07 May Women and Uninsured More Likely to Suffer from Migraines
MedicalResearch.com Interview with:
Paul B. Rizzoli, M.D., FAAN, FAHS
Department of Neurology
Brigham and Women’s Hospital
Clinical and Fellowship Director, John R Graham Headache Center
Brigham and Women’s Faulkner Hospital
Assistant Professor of Neurology
Harvard Medical School
MedicalResearch.com: What is the background for this study? What are the main findings?
Response: Migraine and other recurrent headache disorders disproportionately affect otherwise healthy, middle-aged people, particularly women, and are a leading cause of suffering and disability.
Accurate epidemiologic information is vital for providers, researchers and policy makers. In this paper we surveyed the most recent data from population-based studies in the United States to assess the burden and impact of these conditions. Our search included such sources as the National Health Interview Study (NHIS), the National Hospital Ambulatory Medical Care Survey (NHAMCS) and the National Ambulatory Medical Care Survey (NAMCS).
We found that the prevalence and burden of self-reported migraine and other severe headache has remained stable but high in the past 19 years, affecting roughly 1 out of every 6 Americans (15.3%) and 1 in 5 women (20.7%) over a 3-month period.
Among other findings was that headache is proportionately more burdensome those in middle age (elderly also), those who are unemployed and those who are disabled or who have low family income. Headache represents roughly 3% of all annual emergency department visits.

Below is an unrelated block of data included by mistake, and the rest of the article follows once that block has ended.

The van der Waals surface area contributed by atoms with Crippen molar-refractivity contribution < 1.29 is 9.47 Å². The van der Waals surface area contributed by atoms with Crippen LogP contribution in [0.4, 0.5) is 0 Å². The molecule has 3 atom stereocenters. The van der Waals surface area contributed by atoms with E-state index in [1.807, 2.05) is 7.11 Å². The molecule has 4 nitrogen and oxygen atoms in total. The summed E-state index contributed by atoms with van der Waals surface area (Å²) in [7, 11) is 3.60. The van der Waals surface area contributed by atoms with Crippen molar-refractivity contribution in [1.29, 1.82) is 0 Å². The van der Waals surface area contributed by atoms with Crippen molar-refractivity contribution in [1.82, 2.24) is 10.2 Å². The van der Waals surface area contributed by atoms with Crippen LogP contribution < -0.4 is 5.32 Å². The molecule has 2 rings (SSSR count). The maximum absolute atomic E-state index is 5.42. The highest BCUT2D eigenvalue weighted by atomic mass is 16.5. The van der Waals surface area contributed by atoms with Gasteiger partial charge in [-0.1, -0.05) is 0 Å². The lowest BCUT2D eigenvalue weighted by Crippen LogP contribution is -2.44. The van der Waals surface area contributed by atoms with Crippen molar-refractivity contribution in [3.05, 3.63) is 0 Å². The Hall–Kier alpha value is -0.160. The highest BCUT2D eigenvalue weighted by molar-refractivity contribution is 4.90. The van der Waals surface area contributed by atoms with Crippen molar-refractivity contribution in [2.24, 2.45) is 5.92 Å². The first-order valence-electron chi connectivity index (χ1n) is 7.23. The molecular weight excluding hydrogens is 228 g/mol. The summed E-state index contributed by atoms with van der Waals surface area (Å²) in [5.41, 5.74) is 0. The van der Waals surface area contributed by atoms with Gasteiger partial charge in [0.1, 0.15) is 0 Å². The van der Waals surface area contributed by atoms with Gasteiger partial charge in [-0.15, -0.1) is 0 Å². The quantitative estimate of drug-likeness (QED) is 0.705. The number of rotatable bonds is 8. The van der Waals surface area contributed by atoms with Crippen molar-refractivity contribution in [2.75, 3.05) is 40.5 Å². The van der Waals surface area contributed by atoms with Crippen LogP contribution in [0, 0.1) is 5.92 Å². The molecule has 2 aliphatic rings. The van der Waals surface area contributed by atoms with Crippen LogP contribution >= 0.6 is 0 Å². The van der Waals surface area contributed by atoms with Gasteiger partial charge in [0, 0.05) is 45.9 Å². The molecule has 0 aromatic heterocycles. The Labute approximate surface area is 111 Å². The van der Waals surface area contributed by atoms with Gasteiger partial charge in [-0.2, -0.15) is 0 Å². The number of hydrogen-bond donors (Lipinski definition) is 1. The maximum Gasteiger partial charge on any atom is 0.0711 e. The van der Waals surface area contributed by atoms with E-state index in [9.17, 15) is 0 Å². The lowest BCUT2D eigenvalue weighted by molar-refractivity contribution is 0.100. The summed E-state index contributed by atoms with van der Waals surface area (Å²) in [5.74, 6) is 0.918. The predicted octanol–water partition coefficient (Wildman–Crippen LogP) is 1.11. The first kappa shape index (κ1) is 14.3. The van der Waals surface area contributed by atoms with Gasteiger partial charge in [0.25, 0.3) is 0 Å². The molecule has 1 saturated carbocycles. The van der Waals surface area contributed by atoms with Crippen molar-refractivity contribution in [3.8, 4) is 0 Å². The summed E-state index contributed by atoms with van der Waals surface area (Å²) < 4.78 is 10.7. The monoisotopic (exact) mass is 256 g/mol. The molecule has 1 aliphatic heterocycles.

MedicalResearch.com: What should readers take away from your report?
- Roughly 1 in every 6 Americans and 1 in 5 women between the ages of 15 and 64 have experienced migraine or severe headache in the previous 3 months
- Women are more likely to have migraine than men
- Migraine disproportionately affects Native Americans and individuals who are uninsured or living in poverty.
- In 2014, headache or pain in the head was the fifth leading cause and accounted for 3% of all emergency department visits
MedicalResearch.com: What recommendations do you have for future research as a result of this work?
Response: Monitoring accurate prevalence statistics in migraine will be increasingly relevant as treatment for migraine and other severe headaches moves to more specific, personalized and expensive treatments such as the new anti-CGRP antibodies. Appropriate deployment of such resources requires an accurate epidemiologic picture of the illness. Also, such information can fuel areas of interest for further research.
MedicalResearch.com: Is there anything else you would like to add?
Response: The single point-in-time assessment of this cross-sectional study and the self-reported nature of headache in the surveyed reports could limit causal inference and introduce bias
Citation:The Prevalence and Impact of Migraine and Severe Headache in the United States: Figures and Trends From Government Health Studies
Rebecca Burch MD, Paul Rizzoli MD, Elizabeth Loder MD, MPH
First published: 12 March 2018
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